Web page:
Last August, I penned an article highlighting the fact that left-back Alex Greenwood’s move from Manchester United to European champions Lyon was a real blow ahead of The Red Devils’ debut campaign in the Barclays FA Women’s Super League.
At the time, this was seen by me as a bit of a disaster, as Greenwood was by far our best player and someone who I believed would be leading Manchester United to the forefront of women’s football. Obviously, a lot has changed in the near year since Greenwood’s departure from Casey Stoney’s side, not only on the pitch but off it too.
While the world has always known it’s share of disasters and tragedies, I think it’s safe to say that no one could have expected this year to have turned out the way it has so far. Therefore maybe referring to something like a rumoured (or confirmed) football transfer as a ‘disaster’ might be ill-advised.
In spite of the fact that the top tiers of men’s football are continuing their seasons throughout this global pandemic let’s not kid ourselves, football is not ‘essential’ at this moment in time, no matter how it is being portrayed and promoted in the media. For that reason, I have found it hard to come up with something to write about football over the last few months. It just doesn’t seem that important at the moment.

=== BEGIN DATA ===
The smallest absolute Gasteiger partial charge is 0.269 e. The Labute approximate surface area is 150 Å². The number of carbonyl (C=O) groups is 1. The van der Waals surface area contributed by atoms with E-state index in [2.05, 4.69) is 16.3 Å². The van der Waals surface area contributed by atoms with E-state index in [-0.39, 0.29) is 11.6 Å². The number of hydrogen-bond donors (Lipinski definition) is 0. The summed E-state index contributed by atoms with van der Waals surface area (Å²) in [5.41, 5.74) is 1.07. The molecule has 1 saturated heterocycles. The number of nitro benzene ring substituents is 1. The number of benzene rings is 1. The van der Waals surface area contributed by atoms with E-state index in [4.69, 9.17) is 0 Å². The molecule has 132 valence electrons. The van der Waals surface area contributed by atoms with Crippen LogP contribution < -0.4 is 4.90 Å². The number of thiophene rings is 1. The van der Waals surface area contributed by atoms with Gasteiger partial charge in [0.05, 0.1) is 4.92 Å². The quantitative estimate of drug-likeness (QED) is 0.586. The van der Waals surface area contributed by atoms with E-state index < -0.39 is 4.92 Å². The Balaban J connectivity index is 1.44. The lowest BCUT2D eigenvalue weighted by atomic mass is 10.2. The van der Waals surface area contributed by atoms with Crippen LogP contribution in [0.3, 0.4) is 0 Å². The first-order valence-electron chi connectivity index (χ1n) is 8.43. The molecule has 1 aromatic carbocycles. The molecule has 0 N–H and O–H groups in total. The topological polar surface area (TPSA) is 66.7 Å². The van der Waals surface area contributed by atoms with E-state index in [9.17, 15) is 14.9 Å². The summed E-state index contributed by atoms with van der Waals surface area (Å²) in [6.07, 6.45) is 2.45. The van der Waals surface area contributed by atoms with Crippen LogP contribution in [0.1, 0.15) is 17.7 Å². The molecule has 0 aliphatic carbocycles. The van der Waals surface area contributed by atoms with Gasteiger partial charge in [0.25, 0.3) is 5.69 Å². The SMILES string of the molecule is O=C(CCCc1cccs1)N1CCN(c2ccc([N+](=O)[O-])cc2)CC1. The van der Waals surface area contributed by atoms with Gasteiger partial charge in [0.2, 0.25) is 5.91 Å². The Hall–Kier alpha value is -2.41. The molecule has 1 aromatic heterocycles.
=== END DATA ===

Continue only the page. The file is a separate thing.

With that said, Alex Greenwood’s departure from Manchester United hurt me. Greenwood had a connection with us as fans. We saw her as one of our own, even though we had banter with her about her Liverpudlian background and she also had high praise for us as a fanbase and for the club as a whole.
Before the FIFA Women’s World Cup France 2019, Greenwood was quoted, like Siobhan Chamberlain, as saying that being at United brought back their love and passion for the game and they were grateful for it.
When she left, in spite of the pain, there was the part in me and other fans that tried to rationalise her decision, how could you begrudge her testing herself at the best football team in Europe, with some of the world’s best players? How could Manchester United, a massive club though it may be, compete with that offer, seeing as the women’s team had only just been reformed and was about to enter their first season in the Barclays FA Women’s Super League? Greenwood couldn’t be blamed for taking the opportunity when it came along.